In the context of hair styles, I assumed this discussion was about the textured hair quality found on someone with an African descent, that use hair products that are sold in the “ethnic hair care aisle” of a store. It has nothing to do with the color of the hair, although that hair is generally black in color. My daughter has a friend who has “black hair” that is lighter in color than my brown hair.

  11. EnnVeeEl

    #5: What I took away from this letter – this person had a major red-flag during an interview and missed it. The hiring manager bad mouthing all their employees, current and former? Not “everyone” is incompetent. The unfortunate situation the OP is in now is why AAM stresses careful interviewing and vetting the company and hiring manager. Bad managers can mess your career up. Here’s proof.

    1. Legal Eagle

      Paying attention to red flags in interviews is one of the most important lessons of this blog!

  12. danr

    #2… Clean out your inbox. You should only have current emails waiting to be looked at there. Use the filters to presort your usual emails and get them out of the inbox. And your default sort should be reverse chronological.

  13. Rob Aught

    #4 – Manager requiring too much help

    The more I think about this one, the more it bothers me.

    If everything the OP says is true, then there probably isn’t much they can do. The management culture may believe this is entirely appropriate even though it is a level of delegation I balk at.

    However, there is a level of knowledge a supervisor is not entirely expected to have depending on their specific job. Asking for help and relying on the expertise of their team members is usually a sign of good management rather than the managers who refuse to ever imply there is something they don’t know. The example given here is taking it a bit to the extreme.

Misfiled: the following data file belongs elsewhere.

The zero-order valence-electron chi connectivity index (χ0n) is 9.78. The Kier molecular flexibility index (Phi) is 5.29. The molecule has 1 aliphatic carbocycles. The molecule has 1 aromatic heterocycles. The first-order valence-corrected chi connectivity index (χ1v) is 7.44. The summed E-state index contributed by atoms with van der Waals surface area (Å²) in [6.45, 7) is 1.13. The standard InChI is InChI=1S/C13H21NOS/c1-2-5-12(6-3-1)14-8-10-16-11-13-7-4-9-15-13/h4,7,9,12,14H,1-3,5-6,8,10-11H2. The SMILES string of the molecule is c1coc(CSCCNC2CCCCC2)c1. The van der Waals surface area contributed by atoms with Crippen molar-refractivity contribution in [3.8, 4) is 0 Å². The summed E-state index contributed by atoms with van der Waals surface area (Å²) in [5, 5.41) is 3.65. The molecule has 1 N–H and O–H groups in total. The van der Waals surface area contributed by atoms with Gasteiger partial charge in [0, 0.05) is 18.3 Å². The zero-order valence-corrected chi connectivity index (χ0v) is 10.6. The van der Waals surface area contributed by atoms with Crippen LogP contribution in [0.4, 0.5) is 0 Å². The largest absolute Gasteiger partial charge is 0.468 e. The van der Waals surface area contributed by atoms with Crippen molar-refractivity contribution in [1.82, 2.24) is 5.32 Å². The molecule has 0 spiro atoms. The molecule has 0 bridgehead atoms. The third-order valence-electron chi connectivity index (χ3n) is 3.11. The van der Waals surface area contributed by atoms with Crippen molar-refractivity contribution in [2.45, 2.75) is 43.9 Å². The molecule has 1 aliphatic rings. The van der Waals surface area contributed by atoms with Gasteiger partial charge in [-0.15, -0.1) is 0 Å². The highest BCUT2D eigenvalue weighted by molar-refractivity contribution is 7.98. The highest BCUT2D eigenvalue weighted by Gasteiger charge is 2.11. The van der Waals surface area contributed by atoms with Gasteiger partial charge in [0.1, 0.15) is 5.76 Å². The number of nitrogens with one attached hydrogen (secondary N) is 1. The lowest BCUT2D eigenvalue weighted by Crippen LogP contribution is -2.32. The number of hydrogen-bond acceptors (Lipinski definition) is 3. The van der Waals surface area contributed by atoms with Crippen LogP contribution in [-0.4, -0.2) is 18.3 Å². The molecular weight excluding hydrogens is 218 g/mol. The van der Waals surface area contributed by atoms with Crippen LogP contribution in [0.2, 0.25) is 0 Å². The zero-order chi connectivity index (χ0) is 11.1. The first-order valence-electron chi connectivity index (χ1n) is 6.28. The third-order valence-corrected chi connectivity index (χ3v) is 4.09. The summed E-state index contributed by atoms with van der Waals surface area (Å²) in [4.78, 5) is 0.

Regardless, one of the teams under me has some VERY specific domain knowledge. Thanks to my technology background I understand the technology side pretty well even though it is ridiculously (needlessly?) complex. The business rules might as well be in Latin though.

    I pull in the lead for that team into every meeting I need them for. That’s most of them. That can be a huge drain on their time, but I do the company or the team who supports the application any favors by faking knowledge where there is none. Due to the nature of my job and level in the company I am not required to be an expert, and as it is one of several systems in my portfolio I couldn’t dedicate the time to become an expert if I wanted to. In fact, I’d get flagged on a performance review and accused of thinking too small.

    You have to pick one. Will you complain your boss knows nothing and causes you endless headaches because they act like an expert when they clearly are not or will you complain that they rely on your expertise?

    1. anonz

      There’s highly technical expertise — for example, my boss supervises three of us who are skilled at a particular software package. He CAN use it, but we are much faster at it than he is — since he’s a manager and not an analyst like us! If a project comes in requiring the use of that package, he quickly delegates it to us, as he should.

      The OP is talking about BASIC computer knowledge. Cutting and pasting is something grade school children learn. Being the go-to on the very basic tasks like that is not normal and it’s not efficient.

      1. Rob Aught

        I addressed that. It is a ridiculous level of delegation but if it is not a technical role then the upper management may not have a problem with it.

        In this day and age though it is a little surprising. I know some little old ladies with some fairly strong computer skills. The technology is not “new” by any means.